Running an Efficient Customer Service/Dispute


Hello Joel.
Firstly I live in the UK and therefore my question applies to UK law, but as there's no-one from the UK on this site handling questions you're my best hope, so apologies if it's beyond your remit.
We recently hired a painter/decorator to paint our kitchen, pantry and utility room. He gave us a quote of 325 and specified that he would paint the ceilings, walls and woodwork. The job was duly carried out, but after he'd accepted payment in cash of 325 and left we noticed that he hadn't painted the three wooden shelves in the pantry. When contacted about this he claimed that the shelves were not "woodwork" which, by his definition, referred to doors and skirting boards, however he DID paint other "woodwork" fixtures such as a serving hatch and coat hooks, thus deviating from his own assertion of the definition of "woodwork".
He took great offence at my suggestion that the term "woodwork" meant one thing to him and another to us. Anyway we did NOT ask him to return to finish the job and we painted them ourselves. As far as we were concerned the matter was over.   
Now he has told us he's going to bill us for the "extra" work he carried out in painting the other "woodwork" and two radiators, all of which he said he did as a gesture of goodwill. He is asking for another 100. We have emails in which he clearly states that the "extra" work was carried out in good will.
Can he do this after accepting payment amicably for work completed or does he have a case? As I see it that the contract to paint was carried out and payment made. Surely he cannot demand further payment for work carried out of his own choice once the bill has been settled.  It seems that he is simply asking for 100 as "compensation" for his hurt feelings in my suggestion that "woodwork" meant all fixed wooden items.

Hulloo, Mark!

My specialty is really about teaching business owners how to provide better service, how to operate their business, but I'm glad to offer what I hope will be some helpful advice.

I can't offer legal advice, even here in the States, but it seems to me that you've done what you can. The painter has a problem with either communication or ethics, and I can't say from here which it would be.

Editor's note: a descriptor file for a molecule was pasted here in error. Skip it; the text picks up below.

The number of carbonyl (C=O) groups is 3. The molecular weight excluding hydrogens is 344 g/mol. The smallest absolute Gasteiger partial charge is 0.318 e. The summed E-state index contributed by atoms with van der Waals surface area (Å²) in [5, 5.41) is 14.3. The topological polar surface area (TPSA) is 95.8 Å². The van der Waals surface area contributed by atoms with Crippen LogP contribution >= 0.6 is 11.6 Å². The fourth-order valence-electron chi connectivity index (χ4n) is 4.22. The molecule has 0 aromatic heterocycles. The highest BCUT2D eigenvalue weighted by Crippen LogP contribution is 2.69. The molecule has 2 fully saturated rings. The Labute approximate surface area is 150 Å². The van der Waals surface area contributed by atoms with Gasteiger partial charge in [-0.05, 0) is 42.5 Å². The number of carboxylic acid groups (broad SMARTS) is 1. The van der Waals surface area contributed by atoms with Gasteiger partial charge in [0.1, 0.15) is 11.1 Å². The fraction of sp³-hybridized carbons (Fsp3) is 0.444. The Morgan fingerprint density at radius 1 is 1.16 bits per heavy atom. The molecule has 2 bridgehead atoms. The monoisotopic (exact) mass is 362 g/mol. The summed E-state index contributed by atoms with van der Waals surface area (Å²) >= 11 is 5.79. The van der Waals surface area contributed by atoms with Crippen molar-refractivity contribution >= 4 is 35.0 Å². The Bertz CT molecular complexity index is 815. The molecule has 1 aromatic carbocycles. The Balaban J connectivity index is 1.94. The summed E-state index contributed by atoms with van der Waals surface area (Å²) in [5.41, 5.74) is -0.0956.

One thing I've noted is that when someone starts splitting hairs, communication isn't going to happen until something changes.  I applaud your choice to simply fix the problem yourselves and move on.

I cannot imagine he has a legal basis for presenting another bill. You might choose to simply ignore it, or to notify him that you don't intend to pay the additional bill, and provide supporting evidence for your stance. Your choice will depend somewhat on whether you've seen his past actions as belligerent or simply misguided.

I'll be interested to hear what happens in the long run.

Running an Efficient Customer Service

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Joel D Canfield


I'm a problem-solver; I specialize in finding practical win-win solutions to difficult customer service issues. Anything to do with maintaining good relations with your customers and still running a profitable business is fair game.


I've operated more than one successful small business of my own, and provided support for multiple small businesses as a consultant.

I am self-taught. I've been a voracious reader since I was 4 years old. I absorb three to five new books a month on virtually every subject of interest to a small business owner/operator.

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